When Will They Ever Learn?

By Shlomo Maital  

  Bob Dylan’s song Blowin’ in the Wind, asks:  When will they ever learn?

   Well – when WILL they?  

    After the 2008 global financial collapse, the US and EU poured massive amounts of purchasing power into the system, to bail out failing and failed businesses and banks.  The US provided more, and more prolonged, stimulus than Europe, which quickly embraced ‘austerity’, panicking because of growing levels of public debt.  (The US was not blameless – when Treasury Secretary Paulson let Lehman Bros. go bankrupt, due to personal animosity from his Wall St. days, the fallout was disastrous). 

      A study of the aftermath of 2008 shows this: 

    The Institute of International Finance says austerity probably damages economies trying to recover from the great financial crisis.  Since 2008, GDP growth in the US has been 10% greater than in Europe, the IIF says. In terms of GDP growth per capita, the reduction was 5%. Fiscal tightening in Europe was the main difference. Trend growth in the US was double what it was in Europe following the financial crisis, the IIF says. Prior to 2008, they had been the same.

    So – have they learned?  EU has, perhaps.  Despite the roadblock of Hungary and Poland, threatening a veto to keep the EU from demanding the rule of law in those two ultra-right Presidents Urban and Duda,  the EU will soon inject a massive stimulus package into the 27 EU countries. 

    But the US?   Congress is still haggling over a $900 billion stimulus package, that is probably too little, too late.   Pennsylvania Senator Toomey is a one-man wrecking crew, insisting the legislation halt the Fed from its emergency loan programs.  Looks like a way around Toomey has been found.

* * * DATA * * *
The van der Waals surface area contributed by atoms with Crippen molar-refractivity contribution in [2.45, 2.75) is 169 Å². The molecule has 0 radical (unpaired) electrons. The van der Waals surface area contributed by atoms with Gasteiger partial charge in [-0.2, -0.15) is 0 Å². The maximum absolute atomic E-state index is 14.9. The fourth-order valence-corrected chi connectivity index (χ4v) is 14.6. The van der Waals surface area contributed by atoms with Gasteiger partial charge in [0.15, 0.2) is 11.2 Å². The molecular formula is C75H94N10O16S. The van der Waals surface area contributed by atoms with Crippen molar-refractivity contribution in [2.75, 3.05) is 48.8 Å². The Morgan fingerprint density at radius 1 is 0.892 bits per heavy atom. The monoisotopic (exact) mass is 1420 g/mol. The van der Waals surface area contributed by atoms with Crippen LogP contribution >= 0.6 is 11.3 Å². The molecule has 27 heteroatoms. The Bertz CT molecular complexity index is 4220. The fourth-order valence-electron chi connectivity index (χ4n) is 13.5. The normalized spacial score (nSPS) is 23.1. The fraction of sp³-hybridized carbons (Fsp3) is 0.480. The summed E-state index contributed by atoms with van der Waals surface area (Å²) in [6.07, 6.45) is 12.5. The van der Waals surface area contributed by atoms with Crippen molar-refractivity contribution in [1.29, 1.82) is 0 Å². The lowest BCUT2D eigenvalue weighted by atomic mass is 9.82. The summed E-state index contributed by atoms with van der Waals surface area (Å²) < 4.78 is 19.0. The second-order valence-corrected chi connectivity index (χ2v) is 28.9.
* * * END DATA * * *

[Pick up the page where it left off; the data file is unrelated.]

So in 2010-12,  the EU imposed austerity, wrongheadedly.  Now, in late 2020, the Republican-controlled Senate is limiting the Democrats’ ability to help deficit-ridden state budgets and to provide long-term unemployment benefits.  Is this a replay of Senate Majority Leader McConnell’s avowed goal to wreck America, so President Obama would not get a second term? (McConnell failed).

    The macroeconomics here are pretty clear.  The demand side of GDP has four players: people, government, businesses and foreign buyers.  People are spending a lot less,   businesses are not investing, and foreign buyers are not buying much.  That leaves government.  Only government can pour purchasing power into the system and provide CPR to the economy. 

      Rising debt levels?  Sure —  but if the economy continues to stall and decline, the CURRENT debt will be burdensome, while if the economy grows,   rising tax revenues will help pay even higher levels of principal and interest.  Remember, tax revenues rise much faster than the overall economy. 

      Keynes wrote this in 1936 —  but nobody really listened (even the New Deal was a drop in the bucket) and only WWII ended the decade-long Depression. 

     When will they ever learn? 

      The answer, indeed, is blowin’ in the wind.